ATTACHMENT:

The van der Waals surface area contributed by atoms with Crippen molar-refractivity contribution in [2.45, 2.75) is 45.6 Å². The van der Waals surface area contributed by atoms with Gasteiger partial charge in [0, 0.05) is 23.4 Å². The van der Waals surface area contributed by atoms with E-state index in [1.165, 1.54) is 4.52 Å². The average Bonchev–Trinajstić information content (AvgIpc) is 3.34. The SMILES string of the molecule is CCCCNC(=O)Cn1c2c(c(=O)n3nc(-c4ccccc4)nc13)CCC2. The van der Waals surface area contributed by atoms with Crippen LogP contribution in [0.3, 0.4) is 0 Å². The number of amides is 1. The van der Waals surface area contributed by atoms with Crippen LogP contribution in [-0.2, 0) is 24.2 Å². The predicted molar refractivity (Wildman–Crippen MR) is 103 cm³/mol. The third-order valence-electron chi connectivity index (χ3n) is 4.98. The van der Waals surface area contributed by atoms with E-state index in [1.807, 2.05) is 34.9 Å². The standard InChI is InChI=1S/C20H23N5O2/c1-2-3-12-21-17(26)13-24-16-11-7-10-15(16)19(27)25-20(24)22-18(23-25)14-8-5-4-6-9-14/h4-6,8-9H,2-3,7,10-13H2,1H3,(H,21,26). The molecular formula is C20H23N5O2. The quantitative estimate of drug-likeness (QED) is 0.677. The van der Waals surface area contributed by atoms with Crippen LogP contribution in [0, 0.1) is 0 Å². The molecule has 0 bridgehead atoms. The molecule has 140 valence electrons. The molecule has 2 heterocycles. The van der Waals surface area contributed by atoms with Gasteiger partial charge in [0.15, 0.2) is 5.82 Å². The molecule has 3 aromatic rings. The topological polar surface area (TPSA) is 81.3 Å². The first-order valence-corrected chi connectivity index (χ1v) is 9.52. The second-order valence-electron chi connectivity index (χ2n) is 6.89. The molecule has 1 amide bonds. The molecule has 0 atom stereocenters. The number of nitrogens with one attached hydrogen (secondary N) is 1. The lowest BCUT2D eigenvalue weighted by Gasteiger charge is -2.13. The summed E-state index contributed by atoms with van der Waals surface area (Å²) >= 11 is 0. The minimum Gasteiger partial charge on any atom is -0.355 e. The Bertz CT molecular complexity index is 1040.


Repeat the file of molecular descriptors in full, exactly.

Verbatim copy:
The van der Waals surface area contributed by atoms with Crippen molar-refractivity contribution in [2.45, 2.75) is 45.6 Å². The van der Waals surface area contributed by atoms with Gasteiger partial charge in [0, 0.05) is 23.4 Å². The van der Waals surface area contributed by atoms with E-state index in [1.165, 1.54) is 4.52 Å². The average Bonchev–Trinajstić information content (AvgIpc) is 3.34. The SMILES string of the molecule is CCCCNC(=O)Cn1c2c(c(=O)n3nc(-c4ccccc4)nc13)CCC2. The van der Waals surface area contributed by atoms with Crippen LogP contribution in [0.3, 0.4) is 0 Å². The number of amides is 1. The van der Waals surface area contributed by atoms with Crippen LogP contribution in [-0.2, 0) is 24.2 Å². The predicted molar refractivity (Wildman–Crippen MR) is 103 cm³/mol. The third-order valence-electron chi connectivity index (χ3n) is 4.98. The van der Waals surface area contributed by atoms with E-state index in [1.807, 2.05) is 34.9 Å². The standard InChI is InChI=1S/C20H23N5O2/c1-2-3-12-21-17(26)13-24-16-11-7-10-15(16)19(27)25-20(24)22-18(23-25)14-8-5-4-6-9-14/h4-6,8-9H,2-3,7,10-13H2,1H3,(H,21,26). The molecular formula is C20H23N5O2. The quantitative estimate of drug-likeness (QED) is 0.677. The van der Waals surface area contributed by atoms with Crippen LogP contribution in [0, 0.1) is 0 Å². The molecule has 0 bridgehead atoms. The molecule has 140 valence electrons. The molecule has 2 heterocycles. The van der Waals surface area contributed by atoms with Gasteiger partial charge in [0.15, 0.2) is 5.82 Å². The molecule has 3 aromatic rings. The topological polar surface area (TPSA) is 81.3 Å². The first-order valence-corrected chi connectivity index (χ1v) is 9.52. The second-order valence-electron chi connectivity index (χ2n) is 6.89. The molecule has 1 amide bonds. The molecule has 0 atom stereocenters. The number of nitrogens with one attached hydrogen (secondary N) is 1. The lowest BCUT2D eigenvalue weighted by Gasteiger charge is -2.13. The summed E-state index contributed by atoms with van der Waals surface area (Å²) >= 11 is 0. The minimum Gasteiger partial charge on any atom is -0.355 e. The Bertz CT molecular complexity index is 1040.